Are any parts of your character based on anybody you worked with on the base?
General Thomas. He’s so insightful; he’s head of command at Nellis Air Force base. A black general, I had never heard of a black general in my life, so I was happy to meet him. But he’s so insightful, so sweet, very sweet, but very direct about accomplishing–The first thing he told me, because I shook his hand, respectfully, and he slapped my hand away. And he said, “You fly a 200 million dollar aircraft. Act like it.” So I shook his hand and tried to break it.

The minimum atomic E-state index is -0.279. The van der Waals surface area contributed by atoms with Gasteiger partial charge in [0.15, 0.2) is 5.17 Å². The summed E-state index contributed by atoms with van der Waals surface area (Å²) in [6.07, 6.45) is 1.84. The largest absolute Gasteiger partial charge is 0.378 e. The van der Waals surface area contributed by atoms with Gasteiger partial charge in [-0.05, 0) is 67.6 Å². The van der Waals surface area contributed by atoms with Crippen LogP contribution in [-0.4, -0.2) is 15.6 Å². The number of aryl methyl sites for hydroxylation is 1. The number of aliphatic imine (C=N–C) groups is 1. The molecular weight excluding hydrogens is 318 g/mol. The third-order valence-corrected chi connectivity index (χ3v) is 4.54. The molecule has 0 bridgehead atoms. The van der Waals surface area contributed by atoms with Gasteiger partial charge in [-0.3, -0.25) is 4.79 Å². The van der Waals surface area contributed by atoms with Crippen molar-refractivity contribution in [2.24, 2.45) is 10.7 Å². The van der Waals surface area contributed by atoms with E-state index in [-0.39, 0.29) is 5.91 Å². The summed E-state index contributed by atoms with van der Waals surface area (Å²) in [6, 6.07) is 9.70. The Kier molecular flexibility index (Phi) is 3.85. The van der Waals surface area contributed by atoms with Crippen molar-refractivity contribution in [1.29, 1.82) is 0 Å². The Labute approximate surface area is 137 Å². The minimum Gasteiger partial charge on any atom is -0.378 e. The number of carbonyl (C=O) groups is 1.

What’s been the hardest thing about this project?
Well, the hardest thing for me — if you remember in the comic book, even though Rhodey is “by the book” so to speak, he’s sort of a rogue in his own nature. But since we have the Department of Defense that we’re working with, then having to pull back, because we’re trying to appease them being so generous to us. But that’s been the hardest thing, to be as true to Rhodey as the comic book, and satisfy the needs of the department of defense.
Have you been paying attention to the fan community surrounding Iron Man and what they’re expecting from the film?